Security Labels, Enforcing Computer System Security

Today, computer system security enforcement is typically implemented by incorporating policy-specific monitors into software systems. Each time an operation is invoked, the monitor checks whether allowing that invocation to proceed violates the security policy. This approach, however, only handles certain kinds of security policies about information use, and privacy policies are, at best, awkward to enforce.

This project explores an alternative to monitors. Fred B. Schneider, Computer Science, investigates enforcement mechanisms that associate a policy-specific security label with each piece of information a system handles. Security labels are not widely used today because existing schemes lack expressive power—they cannot describe the various kinds of constraints we might like to have enforced. Yet labels do offer end-to-end guarantees, which enforce policies on data throughout the duration that it flows through the system. Operation monitors cannot offer these guarantees. Also, security labels are amenable to static enforcement and, therefore, computer scientists can automatically verify that a program using labels enforces all of the specified information flow restrictions.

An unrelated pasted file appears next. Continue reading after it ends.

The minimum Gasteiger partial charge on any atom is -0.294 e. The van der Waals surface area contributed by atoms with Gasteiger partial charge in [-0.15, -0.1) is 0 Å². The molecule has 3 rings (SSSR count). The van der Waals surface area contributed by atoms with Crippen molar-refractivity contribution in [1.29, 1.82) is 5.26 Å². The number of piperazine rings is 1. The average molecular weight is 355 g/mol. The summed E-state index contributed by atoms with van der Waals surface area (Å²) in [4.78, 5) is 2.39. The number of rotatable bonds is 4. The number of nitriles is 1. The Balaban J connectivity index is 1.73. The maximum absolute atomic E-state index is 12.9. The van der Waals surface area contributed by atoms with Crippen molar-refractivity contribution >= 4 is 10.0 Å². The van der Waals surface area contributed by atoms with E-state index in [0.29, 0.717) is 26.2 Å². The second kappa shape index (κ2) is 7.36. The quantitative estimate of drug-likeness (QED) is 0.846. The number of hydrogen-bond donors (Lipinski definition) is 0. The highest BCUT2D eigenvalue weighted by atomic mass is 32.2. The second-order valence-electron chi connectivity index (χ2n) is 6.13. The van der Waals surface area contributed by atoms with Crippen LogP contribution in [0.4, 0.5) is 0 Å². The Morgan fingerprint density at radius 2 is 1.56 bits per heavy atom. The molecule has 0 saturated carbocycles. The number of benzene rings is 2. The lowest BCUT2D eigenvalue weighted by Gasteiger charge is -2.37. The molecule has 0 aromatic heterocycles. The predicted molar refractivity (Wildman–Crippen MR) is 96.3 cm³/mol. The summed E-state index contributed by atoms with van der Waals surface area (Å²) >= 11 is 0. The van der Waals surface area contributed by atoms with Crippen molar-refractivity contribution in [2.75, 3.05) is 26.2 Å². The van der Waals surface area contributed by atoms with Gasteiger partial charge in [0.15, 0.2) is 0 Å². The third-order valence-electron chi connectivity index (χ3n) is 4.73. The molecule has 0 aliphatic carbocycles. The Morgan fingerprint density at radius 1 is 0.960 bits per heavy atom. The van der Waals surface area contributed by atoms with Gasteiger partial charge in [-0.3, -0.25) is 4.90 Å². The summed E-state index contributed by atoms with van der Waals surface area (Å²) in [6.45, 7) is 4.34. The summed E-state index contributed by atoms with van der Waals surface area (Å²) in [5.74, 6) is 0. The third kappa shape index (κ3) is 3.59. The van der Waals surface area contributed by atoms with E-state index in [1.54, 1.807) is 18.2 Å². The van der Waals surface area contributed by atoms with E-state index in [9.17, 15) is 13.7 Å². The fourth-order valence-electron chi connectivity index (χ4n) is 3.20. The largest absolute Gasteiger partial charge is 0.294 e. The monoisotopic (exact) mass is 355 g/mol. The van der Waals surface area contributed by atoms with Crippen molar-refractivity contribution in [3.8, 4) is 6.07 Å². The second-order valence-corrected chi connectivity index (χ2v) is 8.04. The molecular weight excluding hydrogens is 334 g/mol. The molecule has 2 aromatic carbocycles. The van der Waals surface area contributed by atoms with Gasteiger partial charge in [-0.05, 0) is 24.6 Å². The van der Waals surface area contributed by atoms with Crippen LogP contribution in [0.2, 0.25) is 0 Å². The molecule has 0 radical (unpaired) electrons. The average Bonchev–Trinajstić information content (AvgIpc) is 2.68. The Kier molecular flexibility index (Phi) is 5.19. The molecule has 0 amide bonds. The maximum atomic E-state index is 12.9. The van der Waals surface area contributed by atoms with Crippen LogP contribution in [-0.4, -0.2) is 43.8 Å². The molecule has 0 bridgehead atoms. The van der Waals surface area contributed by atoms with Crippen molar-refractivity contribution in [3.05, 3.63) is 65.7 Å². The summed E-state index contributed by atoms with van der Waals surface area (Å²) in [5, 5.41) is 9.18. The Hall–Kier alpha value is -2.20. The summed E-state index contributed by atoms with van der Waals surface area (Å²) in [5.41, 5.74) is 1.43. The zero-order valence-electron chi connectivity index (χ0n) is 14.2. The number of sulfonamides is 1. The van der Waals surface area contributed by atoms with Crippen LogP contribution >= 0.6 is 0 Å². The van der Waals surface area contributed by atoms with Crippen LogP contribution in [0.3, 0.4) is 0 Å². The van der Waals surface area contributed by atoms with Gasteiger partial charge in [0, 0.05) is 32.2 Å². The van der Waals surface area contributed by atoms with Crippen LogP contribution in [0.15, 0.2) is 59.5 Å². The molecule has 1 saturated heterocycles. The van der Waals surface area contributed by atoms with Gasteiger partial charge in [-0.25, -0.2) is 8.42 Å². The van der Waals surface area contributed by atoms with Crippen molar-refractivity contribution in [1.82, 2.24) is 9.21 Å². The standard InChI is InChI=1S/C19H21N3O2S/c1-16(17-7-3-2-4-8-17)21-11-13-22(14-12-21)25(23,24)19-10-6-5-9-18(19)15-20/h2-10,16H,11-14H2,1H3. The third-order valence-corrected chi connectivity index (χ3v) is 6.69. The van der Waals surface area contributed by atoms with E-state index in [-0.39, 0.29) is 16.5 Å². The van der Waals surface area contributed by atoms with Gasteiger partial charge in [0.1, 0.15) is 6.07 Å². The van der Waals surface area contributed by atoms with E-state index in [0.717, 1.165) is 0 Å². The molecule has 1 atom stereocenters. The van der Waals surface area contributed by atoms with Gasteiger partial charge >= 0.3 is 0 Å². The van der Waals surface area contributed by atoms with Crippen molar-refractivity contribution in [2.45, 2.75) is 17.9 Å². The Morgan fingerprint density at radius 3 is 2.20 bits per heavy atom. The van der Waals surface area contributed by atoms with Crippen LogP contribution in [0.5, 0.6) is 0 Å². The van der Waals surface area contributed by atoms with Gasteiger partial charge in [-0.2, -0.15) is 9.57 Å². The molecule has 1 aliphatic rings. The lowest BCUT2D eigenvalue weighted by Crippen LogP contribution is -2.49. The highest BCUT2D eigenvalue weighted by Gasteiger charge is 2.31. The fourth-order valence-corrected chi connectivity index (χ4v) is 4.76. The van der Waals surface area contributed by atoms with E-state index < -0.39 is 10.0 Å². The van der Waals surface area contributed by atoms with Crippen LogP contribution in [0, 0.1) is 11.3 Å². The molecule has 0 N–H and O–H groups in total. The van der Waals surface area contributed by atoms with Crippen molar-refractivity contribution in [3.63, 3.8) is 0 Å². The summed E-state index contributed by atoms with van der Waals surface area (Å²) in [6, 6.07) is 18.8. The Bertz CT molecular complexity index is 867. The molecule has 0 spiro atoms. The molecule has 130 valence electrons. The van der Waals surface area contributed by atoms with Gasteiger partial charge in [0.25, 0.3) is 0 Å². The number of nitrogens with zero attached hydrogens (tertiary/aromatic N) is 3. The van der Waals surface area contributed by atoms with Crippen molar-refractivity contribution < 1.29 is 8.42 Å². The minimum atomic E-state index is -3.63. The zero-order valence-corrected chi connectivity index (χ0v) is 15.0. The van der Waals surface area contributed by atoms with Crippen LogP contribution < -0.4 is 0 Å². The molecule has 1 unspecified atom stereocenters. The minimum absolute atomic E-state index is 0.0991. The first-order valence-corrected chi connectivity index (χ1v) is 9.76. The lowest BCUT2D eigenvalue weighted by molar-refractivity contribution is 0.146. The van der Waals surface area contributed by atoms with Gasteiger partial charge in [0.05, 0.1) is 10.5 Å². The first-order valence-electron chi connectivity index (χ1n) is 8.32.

The project’s study specifically begins with a new class of security labels called reactive information flow (RIF) specifications. Informally, an RIF specification for a piece of information gives allowed and prohibited uses, as well as the RIF specification for any values that might be directly or indirectly derived from the labeled information. RIF specifications therefore allow the restrictions on any information produced by a computation to differ from the restrictions on its inputs. This flexibility to reclassify information is important for writing use restrictions, and it allows for a more versatile and thorough alternative to current strategies.

Cornell Researchers

Funding Received

$1 Million spanning 3 years

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